Pulling on my ice grippers, as the path was icy; I began marching along the path to the west of the lake, retracing the path of my previous escape. I passed several huge stacks of felled trees, pines with lots of needle laden branches still attached, perfect shelter material if needed, but I wondered at the legality of using any of it.


After half a mile the time was around 14:00hrs, with sunset being due before 16:00hrs, my having been awake for thirty hours, hunger, and needing to process drinking water to supplement the Nalgene I had filled at Gatwick, I decided to make camp in a quite spot on a hillock overlooking a fast flowing stream.


At this point, as I set up my tarp, bivy and sleeping bag, feeling a little cold as I stood there (the temp, according to the little Silva keychain thermometer, was around minus 3-4c) I had a mild panic attack.

I couldn’t think of a way to tie down my tarp in the icy snow, this simple task making me buggy, question what was I doing this for, the general feeling of not being up to the task, every doubt about my ability coming to the fore.
I took a grip of myself. I had all the equipment, and more importantly, the skillset to do this simple thing. First things first, I told myself. I grabbed the Fjellduken original from my bag and put it on.
At first I was sceptical about this bit of kit; after all, it was a lot of money for a very simple thing, why would it be any better than a cheap survival blanket/bag or a boothy?
I was wrong.
This is a survival blanket on steroids, a boothy belted with gamma rays before being slapped whilst its mother is insulted. Within a few minutes I felt as comfortable as if I was in a heated room, even as it began to snow, I had a drink and ate some dried fruit, sitting in the bag on a small foam mat, then tied the tarp down on some partially buried sticks that were frozen to the ground. Unlike a boothy bag, you can work whilst wearing the Fjellduken, it is easier if you tie a belt or something around your waist to keep the fabric under control. The zips allow you to vent or seal yourself in, and the fabric is tough, and completely impervious to water, allowing it to be used as a shelter, a groundsheet, or as a poncho. Another benefit of the Fjellduken over a Mylar/PET blanket is that it drapes, and it doesn't sound like a chrisp packet.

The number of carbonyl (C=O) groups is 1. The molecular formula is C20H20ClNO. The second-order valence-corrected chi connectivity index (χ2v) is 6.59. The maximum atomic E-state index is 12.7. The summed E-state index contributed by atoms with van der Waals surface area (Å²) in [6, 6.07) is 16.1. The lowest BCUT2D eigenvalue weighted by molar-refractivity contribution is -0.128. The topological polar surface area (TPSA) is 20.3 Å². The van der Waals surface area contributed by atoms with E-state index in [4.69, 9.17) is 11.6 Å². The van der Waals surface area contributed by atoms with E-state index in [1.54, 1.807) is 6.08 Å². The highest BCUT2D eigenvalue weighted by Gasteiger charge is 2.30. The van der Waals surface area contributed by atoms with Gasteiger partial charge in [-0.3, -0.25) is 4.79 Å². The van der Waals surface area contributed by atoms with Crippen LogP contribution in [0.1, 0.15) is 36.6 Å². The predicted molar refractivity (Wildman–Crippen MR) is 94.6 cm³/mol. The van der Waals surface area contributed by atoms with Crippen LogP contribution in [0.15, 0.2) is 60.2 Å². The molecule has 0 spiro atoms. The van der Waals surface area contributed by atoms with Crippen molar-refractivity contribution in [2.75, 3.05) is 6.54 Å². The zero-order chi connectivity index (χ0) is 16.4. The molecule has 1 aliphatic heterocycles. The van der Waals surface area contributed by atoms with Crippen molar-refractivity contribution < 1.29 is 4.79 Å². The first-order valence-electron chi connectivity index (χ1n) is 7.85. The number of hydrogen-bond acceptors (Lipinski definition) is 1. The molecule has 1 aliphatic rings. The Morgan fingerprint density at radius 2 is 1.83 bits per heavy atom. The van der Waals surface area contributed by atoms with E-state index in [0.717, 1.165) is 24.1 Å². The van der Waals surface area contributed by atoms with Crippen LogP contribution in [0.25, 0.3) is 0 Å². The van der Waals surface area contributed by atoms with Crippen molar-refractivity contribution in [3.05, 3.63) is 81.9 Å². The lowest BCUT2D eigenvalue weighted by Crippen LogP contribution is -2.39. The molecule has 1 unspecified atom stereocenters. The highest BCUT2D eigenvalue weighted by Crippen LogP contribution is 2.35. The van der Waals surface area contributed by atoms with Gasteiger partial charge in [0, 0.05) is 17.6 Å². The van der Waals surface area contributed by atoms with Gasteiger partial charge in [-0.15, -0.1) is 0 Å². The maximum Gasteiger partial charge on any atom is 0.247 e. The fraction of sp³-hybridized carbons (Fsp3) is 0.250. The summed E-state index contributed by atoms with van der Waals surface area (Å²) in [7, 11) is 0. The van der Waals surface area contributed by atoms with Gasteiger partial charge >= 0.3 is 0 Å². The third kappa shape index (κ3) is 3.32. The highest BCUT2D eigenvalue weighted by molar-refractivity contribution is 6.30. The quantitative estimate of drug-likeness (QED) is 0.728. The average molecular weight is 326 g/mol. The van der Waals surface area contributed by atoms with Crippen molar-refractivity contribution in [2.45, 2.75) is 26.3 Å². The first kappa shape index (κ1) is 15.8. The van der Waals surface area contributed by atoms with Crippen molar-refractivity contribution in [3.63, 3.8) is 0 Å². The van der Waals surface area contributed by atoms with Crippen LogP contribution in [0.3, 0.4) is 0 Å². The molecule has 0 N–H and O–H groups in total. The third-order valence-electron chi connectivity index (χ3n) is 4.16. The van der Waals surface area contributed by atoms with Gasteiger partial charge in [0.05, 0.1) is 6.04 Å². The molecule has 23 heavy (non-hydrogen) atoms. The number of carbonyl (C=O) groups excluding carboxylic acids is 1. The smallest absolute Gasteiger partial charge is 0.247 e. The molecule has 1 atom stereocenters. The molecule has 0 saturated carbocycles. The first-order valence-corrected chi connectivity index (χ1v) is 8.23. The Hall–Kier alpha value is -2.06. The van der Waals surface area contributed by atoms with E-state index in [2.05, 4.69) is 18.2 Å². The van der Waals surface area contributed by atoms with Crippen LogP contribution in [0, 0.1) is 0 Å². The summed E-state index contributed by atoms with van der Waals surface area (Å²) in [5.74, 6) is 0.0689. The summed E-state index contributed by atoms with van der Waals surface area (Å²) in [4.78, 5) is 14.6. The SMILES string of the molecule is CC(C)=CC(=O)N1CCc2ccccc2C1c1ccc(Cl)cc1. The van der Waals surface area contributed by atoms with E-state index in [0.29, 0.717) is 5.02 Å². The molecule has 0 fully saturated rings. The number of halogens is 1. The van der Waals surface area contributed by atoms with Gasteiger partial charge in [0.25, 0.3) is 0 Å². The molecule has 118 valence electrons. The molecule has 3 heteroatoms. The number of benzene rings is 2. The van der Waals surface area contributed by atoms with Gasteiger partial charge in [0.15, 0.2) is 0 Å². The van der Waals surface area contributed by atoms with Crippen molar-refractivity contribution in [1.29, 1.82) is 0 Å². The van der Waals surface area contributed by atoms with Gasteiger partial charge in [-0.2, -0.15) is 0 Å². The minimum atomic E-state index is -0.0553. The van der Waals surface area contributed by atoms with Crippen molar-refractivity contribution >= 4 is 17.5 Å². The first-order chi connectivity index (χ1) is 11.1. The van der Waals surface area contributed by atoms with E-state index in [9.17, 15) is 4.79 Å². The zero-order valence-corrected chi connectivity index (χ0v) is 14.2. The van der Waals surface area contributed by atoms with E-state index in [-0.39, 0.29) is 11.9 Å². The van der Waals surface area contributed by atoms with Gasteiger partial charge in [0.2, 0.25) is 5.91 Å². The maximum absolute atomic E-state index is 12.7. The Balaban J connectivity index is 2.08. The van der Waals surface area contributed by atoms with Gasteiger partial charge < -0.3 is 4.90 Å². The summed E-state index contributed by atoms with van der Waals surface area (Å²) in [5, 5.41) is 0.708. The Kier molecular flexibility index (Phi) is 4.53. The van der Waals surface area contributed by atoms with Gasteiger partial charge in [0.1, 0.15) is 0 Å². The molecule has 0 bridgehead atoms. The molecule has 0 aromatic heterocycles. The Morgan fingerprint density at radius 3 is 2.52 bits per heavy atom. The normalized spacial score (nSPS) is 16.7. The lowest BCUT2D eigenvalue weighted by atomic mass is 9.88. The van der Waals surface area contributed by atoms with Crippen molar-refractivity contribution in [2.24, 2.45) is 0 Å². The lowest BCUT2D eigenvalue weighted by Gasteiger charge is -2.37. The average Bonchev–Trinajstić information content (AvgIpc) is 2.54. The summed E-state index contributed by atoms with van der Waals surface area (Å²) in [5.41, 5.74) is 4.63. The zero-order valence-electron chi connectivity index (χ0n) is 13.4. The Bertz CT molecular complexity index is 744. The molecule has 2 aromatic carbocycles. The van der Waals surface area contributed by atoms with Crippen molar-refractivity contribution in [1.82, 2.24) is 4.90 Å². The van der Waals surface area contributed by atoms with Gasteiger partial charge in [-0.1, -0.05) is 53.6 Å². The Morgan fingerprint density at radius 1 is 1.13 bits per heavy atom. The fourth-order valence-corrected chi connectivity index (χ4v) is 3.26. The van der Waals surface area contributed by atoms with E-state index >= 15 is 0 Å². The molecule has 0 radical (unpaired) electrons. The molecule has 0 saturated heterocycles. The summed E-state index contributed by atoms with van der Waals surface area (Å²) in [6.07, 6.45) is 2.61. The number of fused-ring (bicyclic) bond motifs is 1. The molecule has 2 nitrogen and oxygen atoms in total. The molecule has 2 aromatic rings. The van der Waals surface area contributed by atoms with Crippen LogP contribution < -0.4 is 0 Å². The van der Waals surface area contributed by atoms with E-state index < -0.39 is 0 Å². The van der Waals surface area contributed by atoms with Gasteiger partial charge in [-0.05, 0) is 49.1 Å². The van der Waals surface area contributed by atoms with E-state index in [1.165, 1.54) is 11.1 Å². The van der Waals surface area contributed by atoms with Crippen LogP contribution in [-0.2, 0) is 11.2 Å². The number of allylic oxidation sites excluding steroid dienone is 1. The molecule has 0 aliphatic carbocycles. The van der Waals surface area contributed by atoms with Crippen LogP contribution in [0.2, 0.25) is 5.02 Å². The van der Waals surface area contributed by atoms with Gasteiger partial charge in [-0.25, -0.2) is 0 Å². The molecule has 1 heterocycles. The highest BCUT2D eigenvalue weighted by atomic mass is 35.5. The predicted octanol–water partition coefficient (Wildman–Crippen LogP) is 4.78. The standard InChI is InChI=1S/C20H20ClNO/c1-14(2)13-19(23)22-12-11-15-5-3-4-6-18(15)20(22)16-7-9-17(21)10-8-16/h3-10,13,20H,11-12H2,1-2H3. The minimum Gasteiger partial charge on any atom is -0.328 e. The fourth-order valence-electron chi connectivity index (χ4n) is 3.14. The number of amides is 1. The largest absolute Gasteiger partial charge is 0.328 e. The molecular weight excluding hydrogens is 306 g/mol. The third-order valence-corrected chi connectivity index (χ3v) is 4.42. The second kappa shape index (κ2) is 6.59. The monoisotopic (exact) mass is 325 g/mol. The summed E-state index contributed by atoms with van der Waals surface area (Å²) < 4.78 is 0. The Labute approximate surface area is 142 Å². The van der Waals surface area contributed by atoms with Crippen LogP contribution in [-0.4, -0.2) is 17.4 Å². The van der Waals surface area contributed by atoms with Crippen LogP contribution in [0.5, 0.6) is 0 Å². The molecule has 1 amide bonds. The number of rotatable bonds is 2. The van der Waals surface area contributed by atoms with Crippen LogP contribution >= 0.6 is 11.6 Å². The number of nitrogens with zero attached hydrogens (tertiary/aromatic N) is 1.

Then I took the snow shovel and dug around to level out the surface I was to sleep on (unfortunately I didn’t do a very good job, so I had to dig a little more and drag myself and the sleeping gear back under the tarp later that night, with the foot of my bivy bag covered in snow) set up my sleeping gear, a space blanket as a ground sheet, a Multimat Summit foam mat a Therm-a-rest Neoair X-therm, then my USGI bivy and Carinthia Defence 4 sleeping bag (did I mention that I am a cold sleeper?).
After that I dug a small pit in the snow near the corner of my tarp, put on my snow shoes and wandered down in the fine drifting snow to the stream to fill a still unused Nalgene, intended as a pee bottle, with water to boil. This was the first time I had used snow shoes, and while not absolutely necessary at this location, I thought I should try them before I really needed them. The toothed struts on the underside were very useful for going downhill in the icy snow.
Returning to my camp, I pulled out the Evernew burner, titanium windshield, the Fin Fyr and the Alkpit 1.3l MyTi pot. Two trips later, water boiled, I filled the steel canteen, popped it back into its cover and put it into the sleeping bag as a hot water bottle.
The excess water, as the canteen is 1.3 litres, I used to make instant mash and dehydrated Spam with bacon, a meal I can only described as intensely satisfying. This was done in the canteen cup. The time was now around 15:00hrs so I snacked on more dried fruit and read a little, sitting in my Fjellduken and letting the world pass me by.
A little later, with the sun now down, I lit the candle lantern, texted home to let my family know I was okay and changed into my sleeping clothes. These were some Helly Hanson thermals from Screwfix, and some Dutch Army wool pile tent socks, the same material as the infamous Helly Hanson fleece jacket. My day clothes were placed into a plastic bag and stashed next to me, my valuables (passport, cash, phone, knife, etc.) inside my sleeping bag. Into my boots I place some hand warmers, placed them on top of the foam sit mat and placed my Fjellduken over them, no frozen boots for me this time.
Getting into the bag, warmed by the canteen, was decadent. The snow was now falling quite fast, and I had to occasionally shake it off of the tarp. Awaking several times during the night, driven by some atavistic instinct, this was repeated, as well as dragging me and my sleeping gear back up the hill and digging in.


The following morning, I emptied my now cool canteen into the Nalgene cantene, a collapsible one and a half litre bottle, before collecting and boiling more water from the stream, this time in my pan and canteen cup. This was the plan from the start, as after last time I vowed never to be without at least a litre in reserve at all times. By this point, the pee bottle was “unsuitable” for drinking water collection.